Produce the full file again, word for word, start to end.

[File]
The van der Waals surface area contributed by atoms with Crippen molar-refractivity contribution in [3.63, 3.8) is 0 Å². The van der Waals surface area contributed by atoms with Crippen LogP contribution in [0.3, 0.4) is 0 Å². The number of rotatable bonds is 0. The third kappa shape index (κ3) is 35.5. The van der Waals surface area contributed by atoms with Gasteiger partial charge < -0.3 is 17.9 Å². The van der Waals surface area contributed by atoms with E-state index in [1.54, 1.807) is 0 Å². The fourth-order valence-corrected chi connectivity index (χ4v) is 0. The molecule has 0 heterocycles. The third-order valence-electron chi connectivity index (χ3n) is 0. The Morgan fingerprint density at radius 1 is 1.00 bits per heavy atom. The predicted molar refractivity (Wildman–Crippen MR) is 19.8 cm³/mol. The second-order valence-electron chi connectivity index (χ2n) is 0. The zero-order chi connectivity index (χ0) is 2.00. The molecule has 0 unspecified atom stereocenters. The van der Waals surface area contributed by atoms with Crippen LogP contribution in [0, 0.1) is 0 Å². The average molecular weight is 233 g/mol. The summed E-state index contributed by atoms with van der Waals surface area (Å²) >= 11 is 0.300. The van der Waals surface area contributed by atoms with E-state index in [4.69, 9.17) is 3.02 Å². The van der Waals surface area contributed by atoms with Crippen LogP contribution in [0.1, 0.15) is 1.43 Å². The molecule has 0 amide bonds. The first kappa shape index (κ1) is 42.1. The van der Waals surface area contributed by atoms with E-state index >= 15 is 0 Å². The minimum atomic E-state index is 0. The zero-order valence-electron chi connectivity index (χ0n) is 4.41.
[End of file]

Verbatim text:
The van der Waals surface area contributed by atoms with Crippen molar-refractivity contribution in [3.63, 3.8) is 0 Å². The van der Waals surface area contributed by atoms with Crippen LogP contribution in [0.3, 0.4) is 0 Å². The number of rotatable bonds is 0. The third kappa shape index (κ3) is 35.5. The van der Waals surface area contributed by atoms with Gasteiger partial charge < -0.3 is 17.9 Å². The van der Waals surface area contributed by atoms with E-state index in [1.54, 1.807) is 0 Å². The fourth-order valence-corrected chi connectivity index (χ4v) is 0. The molecule has 0 heterocycles. The third-order valence-electron chi connectivity index (χ3n) is 0. The Morgan fingerprint density at radius 1 is 1.00 bits per heavy atom. The predicted molar refractivity (Wildman–Crippen MR) is 19.8 cm³/mol. The second-order valence-electron chi connectivity index (χ2n) is 0. The zero-order chi connectivity index (χ0) is 2.00. The molecule has 0 unspecified atom stereocenters. The van der Waals surface area contributed by atoms with Crippen LogP contribution in [0, 0.1) is 0 Å². The average molecular weight is 233 g/mol. The summed E-state index contributed by atoms with van der Waals surface area (Å²) >= 11 is 0.300. The van der Waals surface area contributed by atoms with E-state index in [4.69, 9.17) is 3.02 Å². The van der Waals surface area contributed by atoms with Crippen LogP contribution in [0.1, 0.15) is 1.43 Å². The molecule has 0 amide bonds. The first kappa shape index (κ1) is 42.1. The van der Waals surface area contributed by atoms with E-state index >= 15 is 0 Å². The minimum atomic E-state index is 0. The zero-order valence-electron chi connectivity index (χ0n) is 4.41.